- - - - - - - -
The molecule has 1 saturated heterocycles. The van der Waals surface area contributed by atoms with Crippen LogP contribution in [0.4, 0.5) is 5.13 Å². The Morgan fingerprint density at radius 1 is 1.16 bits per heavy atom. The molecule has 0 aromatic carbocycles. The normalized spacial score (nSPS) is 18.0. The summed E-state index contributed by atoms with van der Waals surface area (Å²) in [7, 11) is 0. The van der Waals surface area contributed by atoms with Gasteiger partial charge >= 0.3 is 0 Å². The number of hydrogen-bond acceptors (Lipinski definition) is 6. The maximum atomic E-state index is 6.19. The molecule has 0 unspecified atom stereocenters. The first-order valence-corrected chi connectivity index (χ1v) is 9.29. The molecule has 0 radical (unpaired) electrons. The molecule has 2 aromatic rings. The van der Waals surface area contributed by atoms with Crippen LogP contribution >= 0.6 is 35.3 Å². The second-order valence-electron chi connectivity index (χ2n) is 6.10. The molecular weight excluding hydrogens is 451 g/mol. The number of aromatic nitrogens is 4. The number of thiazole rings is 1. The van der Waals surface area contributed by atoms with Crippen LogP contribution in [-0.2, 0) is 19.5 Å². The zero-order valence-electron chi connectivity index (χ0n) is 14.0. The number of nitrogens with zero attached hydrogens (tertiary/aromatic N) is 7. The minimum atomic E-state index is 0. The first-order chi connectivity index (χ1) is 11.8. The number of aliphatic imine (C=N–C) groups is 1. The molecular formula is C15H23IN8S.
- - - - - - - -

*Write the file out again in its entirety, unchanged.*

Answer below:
The molecule has 1 saturated heterocycles. The van der Waals surface area contributed by atoms with Crippen LogP contribution in [0.4, 0.5) is 5.13 Å². The Morgan fingerprint density at radius 1 is 1.16 bits per heavy atom. The molecule has 0 aromatic carbocycles. The normalized spacial score (nSPS) is 18.0. The summed E-state index contributed by atoms with van der Waals surface area (Å²) in [7, 11) is 0. The van der Waals surface area contributed by atoms with Gasteiger partial charge >= 0.3 is 0 Å². The number of hydrogen-bond acceptors (Lipinski definition) is 6. The maximum atomic E-state index is 6.19. The molecule has 0 unspecified atom stereocenters. The first-order valence-corrected chi connectivity index (χ1v) is 9.29. The molecule has 0 radical (unpaired) electrons. The molecule has 2 aromatic rings. The van der Waals surface area contributed by atoms with Crippen LogP contribution >= 0.6 is 35.3 Å². The second-order valence-electron chi connectivity index (χ2n) is 6.10. The molecular weight excluding hydrogens is 451 g/mol. The number of aromatic nitrogens is 4. The number of thiazole rings is 1. The van der Waals surface area contributed by atoms with Crippen LogP contribution in [-0.2, 0) is 19.5 Å². The zero-order valence-electron chi connectivity index (χ0n) is 14.0. The number of nitrogens with zero attached hydrogens (tertiary/aromatic N) is 7. The minimum atomic E-state index is 0. The first-order chi connectivity index (χ1) is 11.8. The number of aliphatic imine (C=N–C) groups is 1. The molecular formula is C15H23IN8S.